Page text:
" IRS captures data on the amount of money it recovers from all types of fraudulent returns, but it does not distinguish whether the type of fraud was identity theft or some other type of fraud. In some cases, external entities, such as banks or other agencies, may notify IRS of potential refund fraud, including suspected identity theft-based refund fraud. IRS reported it had received information from 116 banks and external leads on more than 193,000 accounts between Jan. 1 and Sept. 30, 2012, for all types of refund fraud. IRS reported that banks and other external entities returned almost $754 million during this period.
Another challenge is prosecuting confirmed identity thieves. While the number of cases has obviously grown, the prosecution of these thieves has not even scratched the surface. For example according to the GAO, only 898 cases in 2012 have had formal criminal investigations been instigated. The IRS typically only goes after "the most egregious and significant identity theft cases, as measured by volume and refund amounts," the GAO stated.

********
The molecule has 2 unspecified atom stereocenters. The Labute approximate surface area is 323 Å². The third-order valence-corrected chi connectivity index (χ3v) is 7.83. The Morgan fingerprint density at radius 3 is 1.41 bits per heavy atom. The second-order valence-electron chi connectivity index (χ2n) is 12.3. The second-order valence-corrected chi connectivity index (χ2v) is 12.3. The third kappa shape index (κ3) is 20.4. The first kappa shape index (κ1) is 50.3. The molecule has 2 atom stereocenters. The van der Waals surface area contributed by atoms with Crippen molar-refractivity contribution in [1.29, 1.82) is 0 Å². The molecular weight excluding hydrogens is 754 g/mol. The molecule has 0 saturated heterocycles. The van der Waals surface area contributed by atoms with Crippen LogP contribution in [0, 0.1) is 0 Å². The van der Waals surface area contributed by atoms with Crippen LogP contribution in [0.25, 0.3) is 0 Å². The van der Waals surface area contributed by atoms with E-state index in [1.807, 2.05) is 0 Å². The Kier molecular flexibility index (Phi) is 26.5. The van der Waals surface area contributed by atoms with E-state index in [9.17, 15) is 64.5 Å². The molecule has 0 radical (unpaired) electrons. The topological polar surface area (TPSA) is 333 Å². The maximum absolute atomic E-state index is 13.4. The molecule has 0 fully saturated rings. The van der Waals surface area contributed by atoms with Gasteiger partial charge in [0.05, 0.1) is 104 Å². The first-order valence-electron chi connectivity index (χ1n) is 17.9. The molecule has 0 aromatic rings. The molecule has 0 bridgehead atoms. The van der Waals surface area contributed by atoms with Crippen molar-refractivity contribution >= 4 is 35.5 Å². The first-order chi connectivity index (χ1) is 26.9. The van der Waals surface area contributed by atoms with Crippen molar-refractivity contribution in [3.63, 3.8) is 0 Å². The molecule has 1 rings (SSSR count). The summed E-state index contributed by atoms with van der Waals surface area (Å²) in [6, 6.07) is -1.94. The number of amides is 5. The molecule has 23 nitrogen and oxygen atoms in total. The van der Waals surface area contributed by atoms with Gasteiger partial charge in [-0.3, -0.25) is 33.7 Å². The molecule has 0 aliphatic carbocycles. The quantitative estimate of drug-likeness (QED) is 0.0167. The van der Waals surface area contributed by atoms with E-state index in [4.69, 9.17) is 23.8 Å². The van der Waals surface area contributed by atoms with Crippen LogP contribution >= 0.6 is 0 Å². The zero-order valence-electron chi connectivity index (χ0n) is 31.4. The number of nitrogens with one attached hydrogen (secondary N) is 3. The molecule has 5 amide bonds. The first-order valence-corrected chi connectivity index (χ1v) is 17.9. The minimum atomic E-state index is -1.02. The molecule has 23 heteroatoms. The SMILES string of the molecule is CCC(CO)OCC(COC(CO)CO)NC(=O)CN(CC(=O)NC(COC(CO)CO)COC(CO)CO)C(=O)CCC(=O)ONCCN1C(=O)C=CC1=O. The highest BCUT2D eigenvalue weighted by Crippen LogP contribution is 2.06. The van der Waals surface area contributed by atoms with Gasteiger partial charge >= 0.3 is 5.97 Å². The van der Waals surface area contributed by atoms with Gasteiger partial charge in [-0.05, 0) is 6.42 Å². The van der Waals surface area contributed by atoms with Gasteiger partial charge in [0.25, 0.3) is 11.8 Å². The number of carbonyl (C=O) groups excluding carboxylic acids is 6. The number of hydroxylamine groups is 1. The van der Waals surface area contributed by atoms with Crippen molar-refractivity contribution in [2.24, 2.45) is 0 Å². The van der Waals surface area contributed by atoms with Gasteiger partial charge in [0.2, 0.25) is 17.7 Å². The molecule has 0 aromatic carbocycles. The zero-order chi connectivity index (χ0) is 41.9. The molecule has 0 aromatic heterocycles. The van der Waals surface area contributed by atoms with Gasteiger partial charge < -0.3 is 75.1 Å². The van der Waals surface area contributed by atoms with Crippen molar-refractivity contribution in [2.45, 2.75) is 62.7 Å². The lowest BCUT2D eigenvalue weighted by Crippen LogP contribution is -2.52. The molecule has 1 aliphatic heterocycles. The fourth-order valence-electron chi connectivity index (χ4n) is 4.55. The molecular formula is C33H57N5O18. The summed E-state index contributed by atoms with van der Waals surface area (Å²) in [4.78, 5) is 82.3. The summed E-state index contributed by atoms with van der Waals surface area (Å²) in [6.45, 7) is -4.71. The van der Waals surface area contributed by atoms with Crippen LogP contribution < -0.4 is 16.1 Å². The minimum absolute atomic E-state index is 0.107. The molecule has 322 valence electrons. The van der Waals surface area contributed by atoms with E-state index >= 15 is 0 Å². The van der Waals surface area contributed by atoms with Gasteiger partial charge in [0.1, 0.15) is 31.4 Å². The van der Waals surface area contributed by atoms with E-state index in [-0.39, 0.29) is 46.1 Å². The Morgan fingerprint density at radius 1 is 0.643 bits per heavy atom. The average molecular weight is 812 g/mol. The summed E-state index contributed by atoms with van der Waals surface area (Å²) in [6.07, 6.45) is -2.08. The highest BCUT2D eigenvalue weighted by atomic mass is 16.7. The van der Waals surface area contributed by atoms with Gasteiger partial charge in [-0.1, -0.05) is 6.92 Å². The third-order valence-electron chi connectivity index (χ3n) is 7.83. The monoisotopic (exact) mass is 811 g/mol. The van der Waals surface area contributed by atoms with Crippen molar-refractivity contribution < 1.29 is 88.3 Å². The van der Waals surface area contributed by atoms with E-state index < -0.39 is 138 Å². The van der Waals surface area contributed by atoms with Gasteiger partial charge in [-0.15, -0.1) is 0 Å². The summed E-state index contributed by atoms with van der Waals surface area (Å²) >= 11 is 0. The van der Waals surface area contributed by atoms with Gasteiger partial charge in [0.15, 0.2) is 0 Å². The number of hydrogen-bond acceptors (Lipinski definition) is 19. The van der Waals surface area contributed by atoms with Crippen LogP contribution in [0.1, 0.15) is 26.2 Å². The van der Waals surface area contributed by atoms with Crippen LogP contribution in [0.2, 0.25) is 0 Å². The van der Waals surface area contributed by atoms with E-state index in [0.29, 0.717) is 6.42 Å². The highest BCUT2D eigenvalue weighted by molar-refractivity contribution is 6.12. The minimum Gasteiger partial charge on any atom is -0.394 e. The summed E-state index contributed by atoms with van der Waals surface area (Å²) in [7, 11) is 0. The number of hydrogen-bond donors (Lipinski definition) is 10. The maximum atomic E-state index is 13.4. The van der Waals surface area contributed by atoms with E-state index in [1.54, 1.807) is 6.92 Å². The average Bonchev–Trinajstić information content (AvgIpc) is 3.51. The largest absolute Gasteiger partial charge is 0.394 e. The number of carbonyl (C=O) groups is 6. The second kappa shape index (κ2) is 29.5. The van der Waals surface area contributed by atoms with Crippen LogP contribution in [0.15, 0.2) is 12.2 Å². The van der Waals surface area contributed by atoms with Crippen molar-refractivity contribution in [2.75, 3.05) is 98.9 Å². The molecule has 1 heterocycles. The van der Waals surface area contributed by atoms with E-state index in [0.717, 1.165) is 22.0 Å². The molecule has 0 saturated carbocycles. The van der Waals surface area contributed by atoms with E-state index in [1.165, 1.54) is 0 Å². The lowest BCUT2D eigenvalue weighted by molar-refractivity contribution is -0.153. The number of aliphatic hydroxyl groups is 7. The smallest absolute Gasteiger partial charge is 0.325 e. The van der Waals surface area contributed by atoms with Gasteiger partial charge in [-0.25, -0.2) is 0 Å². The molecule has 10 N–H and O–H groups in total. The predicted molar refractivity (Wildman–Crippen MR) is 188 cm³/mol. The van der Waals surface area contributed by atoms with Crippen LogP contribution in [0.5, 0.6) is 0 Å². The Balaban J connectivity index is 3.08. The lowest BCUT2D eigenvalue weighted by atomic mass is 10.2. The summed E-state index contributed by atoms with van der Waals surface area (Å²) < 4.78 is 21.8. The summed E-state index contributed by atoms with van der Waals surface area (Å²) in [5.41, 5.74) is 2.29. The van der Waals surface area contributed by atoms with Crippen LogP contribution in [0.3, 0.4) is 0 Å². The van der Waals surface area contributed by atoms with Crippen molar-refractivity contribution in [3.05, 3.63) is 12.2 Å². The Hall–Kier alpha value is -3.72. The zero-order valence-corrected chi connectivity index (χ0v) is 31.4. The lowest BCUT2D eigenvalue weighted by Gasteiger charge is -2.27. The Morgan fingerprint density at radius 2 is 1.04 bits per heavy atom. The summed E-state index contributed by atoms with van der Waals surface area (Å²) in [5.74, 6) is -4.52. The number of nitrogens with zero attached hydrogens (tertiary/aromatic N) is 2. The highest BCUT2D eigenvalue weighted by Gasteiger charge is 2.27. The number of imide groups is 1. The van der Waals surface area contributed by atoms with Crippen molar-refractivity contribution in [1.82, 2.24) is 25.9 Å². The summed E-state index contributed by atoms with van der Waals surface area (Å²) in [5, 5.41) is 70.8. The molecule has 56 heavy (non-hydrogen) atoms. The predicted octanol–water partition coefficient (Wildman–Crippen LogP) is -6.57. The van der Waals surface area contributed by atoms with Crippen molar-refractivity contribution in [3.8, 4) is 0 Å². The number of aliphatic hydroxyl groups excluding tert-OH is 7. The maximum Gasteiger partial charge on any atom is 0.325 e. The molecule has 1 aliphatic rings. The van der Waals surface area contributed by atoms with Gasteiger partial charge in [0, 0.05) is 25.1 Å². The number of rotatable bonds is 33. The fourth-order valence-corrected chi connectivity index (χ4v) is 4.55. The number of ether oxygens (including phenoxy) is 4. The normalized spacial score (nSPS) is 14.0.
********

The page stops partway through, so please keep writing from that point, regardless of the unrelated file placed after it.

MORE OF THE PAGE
An audit of the IRS in 2012 found that the agency stands to lose as much as $21 billion in revenue over the next five years due to identity theft. The Treasury Inspector General for Tax Administration, which is part of the U.S. Treasury.
The IRS said it has made a significant increase for the 2013 tax season in the number and quality of identity theft screening filters that spot fraudulent tax returns before refunds are issued. The IRS has dozens of identity theft screens now in place to protect tax refunds. These efforts helped the IRS in 2012 protect $20 billion of fraudulent refunds, including those related to identity theft, compared with $14 billion in 2011, the IRS stated.
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